Germany's highest court, based in Karlsruhe in the state of Baden-Württemberg, was to examine 60 separate legal questions regarding the law, which has prompted the biggest class action in the court's history.
The law is meant to make it easier for authorities to gather evidence against criminal suspects including terrorists but opponents claim that it invades the privacy of people who have done nothing wrong.
Introduced in 2008 by the former “grand coalition” government, the law brought Germany into line with a European Union directive of 2006.
It means sensitive personal data detailing phone numbers called and internet sites visited can be kept for every person for six months.
Justice Minister Sabine Leutheusser-Schnarrenberger, of the pro-business liberal Free Democrats (FDP), is among the complainants against the law.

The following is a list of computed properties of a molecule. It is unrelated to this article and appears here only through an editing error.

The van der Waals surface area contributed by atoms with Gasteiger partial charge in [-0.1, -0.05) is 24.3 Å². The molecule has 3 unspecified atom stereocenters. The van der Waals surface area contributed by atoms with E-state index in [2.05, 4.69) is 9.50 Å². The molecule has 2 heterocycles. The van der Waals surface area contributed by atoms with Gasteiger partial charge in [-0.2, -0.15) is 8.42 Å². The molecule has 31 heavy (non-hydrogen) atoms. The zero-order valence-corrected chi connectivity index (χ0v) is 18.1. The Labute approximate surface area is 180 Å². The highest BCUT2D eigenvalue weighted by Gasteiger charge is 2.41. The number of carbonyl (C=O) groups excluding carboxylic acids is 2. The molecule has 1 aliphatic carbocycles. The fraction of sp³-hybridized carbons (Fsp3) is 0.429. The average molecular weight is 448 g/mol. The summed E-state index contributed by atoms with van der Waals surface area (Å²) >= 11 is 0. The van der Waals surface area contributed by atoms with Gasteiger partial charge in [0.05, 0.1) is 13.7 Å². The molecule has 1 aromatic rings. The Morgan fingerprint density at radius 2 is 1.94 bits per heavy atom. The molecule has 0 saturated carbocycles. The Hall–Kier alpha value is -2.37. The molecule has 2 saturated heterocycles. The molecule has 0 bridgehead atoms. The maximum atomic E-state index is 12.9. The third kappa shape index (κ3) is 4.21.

Former Interior Minister Gerhart Baum, also of the FDP and also a complainant, said there was no way the law would stand.
“The stockpiling of data is without doubt in breach of the constitution,” Baum told the daily Hessische Niedersächsische Allgemeine.
“And it affects all citizens, who because of it could become risk factors without having given the least cause for it.”
Even if actual conversations were not recorded, the data was still an extremely powerful breach of privacy, Baum said. It could be used to gather huge amounts of information about who was talking to whom, when and how often.
“From it, for example, you could even tell people's movements from their mobile phone data. It means you could get a movement profile and tell where a person was at the time of the conversation.
A decision is not expected until next spring.